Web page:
Lobbyists representing an alcohol-infused ice cream maker brought sweet treats Thursday to the State Capitol.
Legislators looked curiously at the BuzzBars, but they still raised concerns about making them legal in Louisiana.
“Part of me’s saying there’s much ado about nothing. But another part of me, when I see on the label ‘BuzzBar,’ that kind of gives me some concern,” state Rep. Patrick Connick, R-Marrero, said.
The bill’s sponsor, state Rep. Marcus Hunter, said he will take another crack at fixing the legislation.
HB471 would allow vendors to sell alcohol-infused ice cream in Louisiana. The state Attorney General’s Office shot down a request by Mercer’s Dairy, of New York, last year to sell cherry merlot, peach white zinfandel, red raspberry chardonnay and other alcohol-laced ice cream flavors in Louisiana.
The Attorney General’s Office determined the law would have to be changed before the frozen treats could hit grocers’ freezers.
The ice cream — with alcohol content ranging from 0.65 percent to 2.81 percent for the BuzzBars — is an adulterated food that needs an exemption in state law. Similar exemptions were given for boozy bonbons and fruitcake. HB471 would extend the exemption to alcohol-infused ice cream.
Previously, committee members raised concerns about minors being able to buy the ice cream. BuzzBar makes ice cream bars infused with whiskey, Irish cream liqueur, lemon vodka, bourbon, rum and cognac.
Hunter, D-Monroe, offered to create penalties for anyone who sells the ice cream to minors. The ice cream also would be sold with a label reading “Sale of this product to persons under the legal age for purchasing alcoholic beverages is unlawful.”
Some committee members still had problems with the legislation.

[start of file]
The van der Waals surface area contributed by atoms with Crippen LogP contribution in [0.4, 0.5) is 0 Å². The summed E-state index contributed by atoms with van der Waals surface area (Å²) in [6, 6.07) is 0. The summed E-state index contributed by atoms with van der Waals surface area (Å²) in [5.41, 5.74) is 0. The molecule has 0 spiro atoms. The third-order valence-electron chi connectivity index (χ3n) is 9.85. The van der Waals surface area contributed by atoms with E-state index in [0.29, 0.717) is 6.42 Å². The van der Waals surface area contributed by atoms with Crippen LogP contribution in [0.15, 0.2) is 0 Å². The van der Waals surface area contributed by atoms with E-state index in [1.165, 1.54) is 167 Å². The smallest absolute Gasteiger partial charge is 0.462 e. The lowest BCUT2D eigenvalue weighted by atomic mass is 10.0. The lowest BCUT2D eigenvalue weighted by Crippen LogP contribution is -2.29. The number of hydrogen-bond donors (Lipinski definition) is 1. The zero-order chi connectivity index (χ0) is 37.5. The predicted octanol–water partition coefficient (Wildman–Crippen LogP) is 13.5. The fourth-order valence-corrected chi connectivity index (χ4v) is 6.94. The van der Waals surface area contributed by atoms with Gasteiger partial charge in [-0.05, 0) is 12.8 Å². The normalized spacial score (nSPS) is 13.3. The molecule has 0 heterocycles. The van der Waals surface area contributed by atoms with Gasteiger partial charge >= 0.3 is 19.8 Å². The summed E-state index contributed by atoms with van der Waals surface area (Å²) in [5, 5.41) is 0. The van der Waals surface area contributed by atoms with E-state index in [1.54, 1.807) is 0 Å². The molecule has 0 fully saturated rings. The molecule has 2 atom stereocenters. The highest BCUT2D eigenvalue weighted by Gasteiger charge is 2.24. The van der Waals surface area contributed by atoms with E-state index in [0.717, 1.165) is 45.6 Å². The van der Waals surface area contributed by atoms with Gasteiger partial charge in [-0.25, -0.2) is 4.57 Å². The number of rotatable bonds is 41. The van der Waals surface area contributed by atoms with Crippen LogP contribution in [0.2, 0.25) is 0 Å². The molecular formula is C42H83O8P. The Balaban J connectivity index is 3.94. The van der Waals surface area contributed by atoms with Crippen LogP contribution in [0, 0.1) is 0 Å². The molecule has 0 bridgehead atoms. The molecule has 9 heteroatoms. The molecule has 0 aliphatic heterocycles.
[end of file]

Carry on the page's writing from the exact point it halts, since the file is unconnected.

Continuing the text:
State Rep. Ray Garofalo, R-Meraux, said the amendment would not resolve his concerns. He wanted to know who is going to monitor the age verification.
Steve Duke, a lobbyist for the BuzzBar, with headquarters in California, said the ice cream would be treated like booze-filled chocolates and rum cakes. He said any law enforcement agency in the state could enforce it.
“I guess my concern is: ‘Is this enough?’ You’re representing the seller, so of course you’re going to think it is,” Garofalo told Duke.
Duke said the bars range from $5 to $9 in price and contain little alcohol. He said a child with a fake ID and $10 in his pocket isn’t going to blow the money on a BuzzBar.
“You don’t taste it. This is a low-alcohol product,” he said.
Garofalo continued to point out problems, saying the ice cream would not be restricted to outlets with licenses from the state Office of Alcohol and Tobacco Control. Instead, he said, small operations that do not think to ask for an ID would be able to sell it.
“Kids are going to want to try it,” he said.
Duke said he sampled a Bourbon St. Chocolate, containing chocolate ice cream and whiskey, and did not get a buzz from it. He said the ice cream just made him feel sluggish the next day because of the sugar content.
Still, legislators continued to raise concerns.
State Rep. Sherman Q. Mack, R-Albany, said Louisiana has an open-container law prohibiting motorists from driving with unsealed alcohol in their cars. He questioned how law enforcement would regulate someone licking a BuzzBar as he drives down the road.
Hunter initially tried to press forward with the legislation, but he soon changed his mind.
State Rep. John Bel Edwards, D-Amite, wanted to know if BuzzBars would be loaded onto ice cream trucks that tootled through neighborhoods during the summertime.
“On a hot Saturday afternoon when you hear the ice cream truck coming down the street, are we going to be selling ice cream to the kids and these bars to the adults?” he asked.
“I will voluntarily defer to get perfect legislation,” he said, meaning he will try to address concerns and bring up the bill again.